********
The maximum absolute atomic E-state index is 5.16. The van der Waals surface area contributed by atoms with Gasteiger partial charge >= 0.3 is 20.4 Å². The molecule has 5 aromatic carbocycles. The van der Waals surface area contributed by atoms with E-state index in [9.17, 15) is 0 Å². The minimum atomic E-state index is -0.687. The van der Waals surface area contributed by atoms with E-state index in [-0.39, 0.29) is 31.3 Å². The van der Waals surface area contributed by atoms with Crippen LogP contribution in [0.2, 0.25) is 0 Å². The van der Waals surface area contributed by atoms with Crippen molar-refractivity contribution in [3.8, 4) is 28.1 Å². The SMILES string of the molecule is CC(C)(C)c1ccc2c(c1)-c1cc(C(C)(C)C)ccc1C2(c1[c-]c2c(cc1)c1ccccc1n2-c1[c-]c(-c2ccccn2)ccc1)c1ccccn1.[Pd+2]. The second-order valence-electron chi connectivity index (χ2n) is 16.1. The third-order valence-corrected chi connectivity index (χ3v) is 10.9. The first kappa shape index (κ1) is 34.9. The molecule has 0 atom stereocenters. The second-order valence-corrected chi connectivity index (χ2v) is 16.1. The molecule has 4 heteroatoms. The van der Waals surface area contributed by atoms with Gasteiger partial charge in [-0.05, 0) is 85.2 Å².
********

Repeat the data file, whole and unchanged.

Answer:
The maximum absolute atomic E-state index is 5.16. The van der Waals surface area contributed by atoms with Gasteiger partial charge >= 0.3 is 20.4 Å². The molecule has 5 aromatic carbocycles. The van der Waals surface area contributed by atoms with E-state index in [9.17, 15) is 0 Å². The minimum atomic E-state index is -0.687. The van der Waals surface area contributed by atoms with E-state index in [-0.39, 0.29) is 31.3 Å². The van der Waals surface area contributed by atoms with Crippen LogP contribution in [0.2, 0.25) is 0 Å². The van der Waals surface area contributed by atoms with Crippen molar-refractivity contribution in [3.8, 4) is 28.1 Å². The SMILES string of the molecule is CC(C)(C)c1ccc2c(c1)-c1cc(C(C)(C)C)ccc1C2(c1[c-]c2c(cc1)c1ccccc1n2-c1[c-]c(-c2ccccn2)ccc1)c1ccccn1.[Pd+2]. The second-order valence-electron chi connectivity index (χ2n) is 16.1. The third-order valence-corrected chi connectivity index (χ3v) is 10.9. The first kappa shape index (κ1) is 34.9. The molecule has 0 atom stereocenters. The second-order valence-corrected chi connectivity index (χ2v) is 16.1. The molecule has 4 heteroatoms. The van der Waals surface area contributed by atoms with Gasteiger partial charge in [-0.05, 0) is 85.2 Å².